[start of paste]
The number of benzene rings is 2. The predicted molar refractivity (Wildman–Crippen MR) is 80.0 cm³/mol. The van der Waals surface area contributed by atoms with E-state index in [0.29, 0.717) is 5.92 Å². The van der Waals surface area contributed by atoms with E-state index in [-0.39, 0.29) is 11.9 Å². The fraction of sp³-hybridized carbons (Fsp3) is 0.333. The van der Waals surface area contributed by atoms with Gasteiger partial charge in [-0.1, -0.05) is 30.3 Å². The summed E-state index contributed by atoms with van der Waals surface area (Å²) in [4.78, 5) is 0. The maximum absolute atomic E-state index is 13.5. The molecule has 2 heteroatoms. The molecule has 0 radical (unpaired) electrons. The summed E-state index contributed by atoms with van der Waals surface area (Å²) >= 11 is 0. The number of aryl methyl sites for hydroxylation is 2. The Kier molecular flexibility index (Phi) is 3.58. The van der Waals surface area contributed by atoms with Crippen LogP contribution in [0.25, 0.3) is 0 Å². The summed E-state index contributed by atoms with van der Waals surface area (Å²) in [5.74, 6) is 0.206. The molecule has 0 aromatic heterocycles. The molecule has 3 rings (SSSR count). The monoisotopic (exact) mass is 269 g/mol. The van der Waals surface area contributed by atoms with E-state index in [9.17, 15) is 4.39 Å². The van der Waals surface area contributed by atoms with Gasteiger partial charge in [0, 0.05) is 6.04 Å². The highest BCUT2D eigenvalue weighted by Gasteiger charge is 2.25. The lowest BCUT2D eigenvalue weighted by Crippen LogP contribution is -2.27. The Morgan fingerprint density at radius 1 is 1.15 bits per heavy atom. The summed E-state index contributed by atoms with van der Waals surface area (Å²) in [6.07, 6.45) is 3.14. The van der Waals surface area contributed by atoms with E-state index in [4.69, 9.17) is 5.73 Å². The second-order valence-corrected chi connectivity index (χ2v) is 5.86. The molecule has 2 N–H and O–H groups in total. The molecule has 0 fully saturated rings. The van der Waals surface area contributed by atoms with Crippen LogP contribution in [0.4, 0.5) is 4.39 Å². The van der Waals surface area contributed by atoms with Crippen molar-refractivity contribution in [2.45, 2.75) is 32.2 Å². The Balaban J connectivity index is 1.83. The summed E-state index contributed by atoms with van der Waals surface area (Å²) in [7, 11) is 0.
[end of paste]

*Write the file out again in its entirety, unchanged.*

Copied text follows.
The number of benzene rings is 2. The predicted molar refractivity (Wildman–Crippen MR) is 80.0 cm³/mol. The van der Waals surface area contributed by atoms with E-state index in [0.29, 0.717) is 5.92 Å². The van der Waals surface area contributed by atoms with E-state index in [-0.39, 0.29) is 11.9 Å². The fraction of sp³-hybridized carbons (Fsp3) is 0.333. The van der Waals surface area contributed by atoms with Gasteiger partial charge in [-0.1, -0.05) is 30.3 Å². The summed E-state index contributed by atoms with van der Waals surface area (Å²) in [4.78, 5) is 0. The maximum absolute atomic E-state index is 13.5. The molecule has 2 heteroatoms. The molecule has 0 radical (unpaired) electrons. The summed E-state index contributed by atoms with van der Waals surface area (Å²) >= 11 is 0. The number of aryl methyl sites for hydroxylation is 2. The Kier molecular flexibility index (Phi) is 3.58. The van der Waals surface area contributed by atoms with Crippen LogP contribution in [0.25, 0.3) is 0 Å². The summed E-state index contributed by atoms with van der Waals surface area (Å²) in [5.74, 6) is 0.206. The molecule has 0 aromatic heterocycles. The molecule has 3 rings (SSSR count). The monoisotopic (exact) mass is 269 g/mol. The van der Waals surface area contributed by atoms with E-state index in [9.17, 15) is 4.39 Å². The van der Waals surface area contributed by atoms with Gasteiger partial charge in [0, 0.05) is 6.04 Å². The highest BCUT2D eigenvalue weighted by Gasteiger charge is 2.25. The lowest BCUT2D eigenvalue weighted by Crippen LogP contribution is -2.27. The Morgan fingerprint density at radius 1 is 1.15 bits per heavy atom. The summed E-state index contributed by atoms with van der Waals surface area (Å²) in [6.07, 6.45) is 3.14. The van der Waals surface area contributed by atoms with E-state index in [4.69, 9.17) is 5.73 Å². The second-order valence-corrected chi connectivity index (χ2v) is 5.86. The molecule has 2 N–H and O–H groups in total. The molecule has 0 fully saturated rings. The van der Waals surface area contributed by atoms with Crippen LogP contribution in [0.4, 0.5) is 4.39 Å². The van der Waals surface area contributed by atoms with Crippen molar-refractivity contribution in [2.45, 2.75) is 32.2 Å². The Balaban J connectivity index is 1.83. The summed E-state index contributed by atoms with van der Waals surface area (Å²) in [7, 11) is 0.